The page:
But I’ve never gotten any headway on it. Apparently he has BUSHELS of these movies in his house and wading through them is brutal and converting them to a disk or some kind of video tapes is terribly expensive. And no one has the equipment any more to even watch them.

    There could be pictures of ME as an adorable child.

    You know, maybe it’s best to just leave me with my fantasies rather than see the movies and realize I was just another grubby little kid. eek

  28. Mary, I should clarify that she said most of the music was the same for most movies. So, she really didn’t have to learn new “stuff”, just improvise on the old music.

  29. I took a film class 30 odd years ago and I know we saw several. Only two films really stuck with me, the Cabinet of Dr. Caligari, a silent film, and The Bicycle Thief. I do remember that I had a great time in that class.

  30. Veggie Tales has a silent movie?

    I’m so intrigued. I’ve missed that one.

    And, here’s a thought, is it possible we can’t remember any of the DETAILS of these movies because they are all … uh …. BAD?

  31. Mary, congratulations on Wildflower Bride’s release! That’s always exciting. I hope you sell a million copies.

    I wasn’t familiar with William S. Hart so I was glad to learn about this movie cowboy. What a guy! He started late but really dove in and made the movies. The video is neat and a great preservation of a piece of history. Wow, his voice was so dramatic! You must’ve been ecstatic to find this.

    I’m not a fan of silent movies. The acting usually isn’t that good but I’m sure that was due to the early method of filming. The stories are little hard for me to get into because I start laughing at the jerky movements. But the industry had to start somewhere and I’m glad it did.

  32. I’ve never seen a silent movie before, at least not that I can remember. I also haven’t had a desire to. I don’t care for reading my movies.


  33. I have never had the chance to see a silent movie. I think the closest that I have ever been to seeing one is maybe some old clips on The 3 Stooges or something like that.

    I am reading The Husband Tree, right now and LOVE it!

  34. I do not think I have actually watched a whole silent film… just bits and pieces here and there… Those stamps are pretty neat! 😀 Congrats on your soon to be released Wildflower Bride!

  35. Hi, Mary,

    My son is a film buff and always has a new film
    for us to see, including silents. Yet I don’t
    think I’ve ever seen an entire silent film, just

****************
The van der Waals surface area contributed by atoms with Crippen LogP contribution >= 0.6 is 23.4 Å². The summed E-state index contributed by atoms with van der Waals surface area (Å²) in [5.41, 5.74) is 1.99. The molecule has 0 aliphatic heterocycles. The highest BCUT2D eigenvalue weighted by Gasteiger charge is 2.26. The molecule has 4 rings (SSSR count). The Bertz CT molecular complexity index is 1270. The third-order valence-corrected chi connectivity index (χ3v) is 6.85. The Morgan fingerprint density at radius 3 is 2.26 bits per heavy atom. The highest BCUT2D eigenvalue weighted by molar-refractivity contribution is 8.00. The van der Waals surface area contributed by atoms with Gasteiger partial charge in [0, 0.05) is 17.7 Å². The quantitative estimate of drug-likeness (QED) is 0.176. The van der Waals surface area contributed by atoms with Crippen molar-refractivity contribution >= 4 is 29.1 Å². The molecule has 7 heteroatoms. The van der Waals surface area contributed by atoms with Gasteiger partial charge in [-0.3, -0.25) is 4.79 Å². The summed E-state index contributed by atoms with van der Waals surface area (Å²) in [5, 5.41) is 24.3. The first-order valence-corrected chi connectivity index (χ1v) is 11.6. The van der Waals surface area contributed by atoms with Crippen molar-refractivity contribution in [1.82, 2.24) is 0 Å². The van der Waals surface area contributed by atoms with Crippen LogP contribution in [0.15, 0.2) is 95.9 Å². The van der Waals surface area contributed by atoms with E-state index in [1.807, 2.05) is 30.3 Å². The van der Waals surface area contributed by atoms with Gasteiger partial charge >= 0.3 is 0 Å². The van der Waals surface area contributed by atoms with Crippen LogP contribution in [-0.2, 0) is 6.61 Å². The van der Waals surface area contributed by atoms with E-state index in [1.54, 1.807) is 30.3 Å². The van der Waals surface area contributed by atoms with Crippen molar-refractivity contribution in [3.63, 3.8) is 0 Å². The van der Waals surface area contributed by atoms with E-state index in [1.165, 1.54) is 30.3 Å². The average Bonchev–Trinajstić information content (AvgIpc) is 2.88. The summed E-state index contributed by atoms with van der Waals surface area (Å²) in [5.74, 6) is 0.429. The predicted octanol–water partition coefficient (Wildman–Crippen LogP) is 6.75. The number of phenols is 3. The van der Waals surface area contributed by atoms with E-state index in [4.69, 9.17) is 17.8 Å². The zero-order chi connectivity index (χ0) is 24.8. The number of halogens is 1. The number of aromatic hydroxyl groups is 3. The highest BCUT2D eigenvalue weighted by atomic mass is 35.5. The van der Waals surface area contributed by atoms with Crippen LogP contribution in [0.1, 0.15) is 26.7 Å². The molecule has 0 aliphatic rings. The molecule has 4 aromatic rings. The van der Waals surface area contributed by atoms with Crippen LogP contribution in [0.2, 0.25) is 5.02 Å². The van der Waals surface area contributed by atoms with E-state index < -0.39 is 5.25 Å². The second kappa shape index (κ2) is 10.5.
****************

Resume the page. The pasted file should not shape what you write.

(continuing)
bits and pieces.

    Pat Cochran

  36. Hi Mary,

    I saw a silent Charlie Chaplin movie years ago on TV, but I’m sure it would not compare to the theater version with a piano player. I wonder if they had snack bars and popcorn back then.

    I just finished Montana Rose and I can’t wait to see how you turned poor misguided Wade into a hero. You sure had your work cut out for you there! I’ll be starting Husband Tree next.

    Prayers and best wishes for your continued success with the release of Wild Flower Bride. I am totally hooked on your books!!!

  37. No, I’m afraid I’ve only seen clips and not an entire movie – not sure I could sit through an entire one lol.

  38. yes, I have seen a black and white Charlie Chaplin silent movie; it definitely is different with no voices.

    I really like the title Wildflower Bride and would enjoy reading it I’m sure.


  39. Robin, Wildflower Bride releases May 1st. So whoever wins it today will be getting it ahead of time…assuming I get my act together enough to MAIL IT!!!

    Always with the disclaimers. Sorry.

  40. Hi, Mary.

    I’ve seen a few silent movies: Mel Brooks’ “Silent Movie” – Hysterical. Lon Chaney in “Phantom of the Opera” – Terrifying. And a reel of “The Creature From The Black Lagoon” that my Grandfather had without sound. Silent movies are fun – a bit cheesy, maybe because of the overacting – but I love to watch and make up my own dialogue!

  41. Loved the video, Mary! What a voice. Kept picturing him as King Lear!
    One of the scariest movies ever made was the silent film, Nosferatu, the original version of Dracula. Talk about creepy…

    Congrats on your book. It sounds wonderful!

  42. While I was researching Hart I found pictures of him in Shakespearean clothing, then I heard that voice and it was so easy to imagine him on the stage. So funny he made silent films with that extraordinary voice.

  43. Yes you can tell he had a career on stage. Looks like I wasn’t the only one who thought King Lear, Macbeth, Hamlet. The second part of the clip especially was very melodramatic. His presentation, especially his voice and speech pattern, brought back the feel of the time and the silent movies. One thing that struck me in his clip was the sorrow felt for the cattlemen who were watching their grazing land overrun and settled. No tears for the native people who saw their lives and homes destroyed so those cattlemen could have the grazing land. I know, different times and different point of view.

    I don’t believe I have ever watched a full silent movie. I’ve seen clips and a few shorts, several by Charlie Chaplin and the Keystone Cops.

    Great post. Congratulations on your new book. Good luck with the release.

  44. Mary, what an interesting blog! When I was a small child staying at my grandparents, oh so many years ago, the town would show movies out of doors on the side of a building. I saw several silent movies then. As I remember mostly westerns. I do remember William Hart, and talking about this brings back the smells and sounds of a very special time!

    I just finished Black Hills Blessing. I could hardly put it down!! Loved it!

  45. I’ve never actually watched a silent movie just little clips here and there shown on other T.V. shows/movies.

  46. I’ve seen clips of Mae West, Veronica Lake, Errol Flynn and Charlie Chaplin.

    We’ve really come a long way!

    johnslake at usa dot com

  47. I’ve never actually sat down and watched an entire silent movie. I’ve just seen clips here and there. Movies have changed a lot in the years – not always for the better!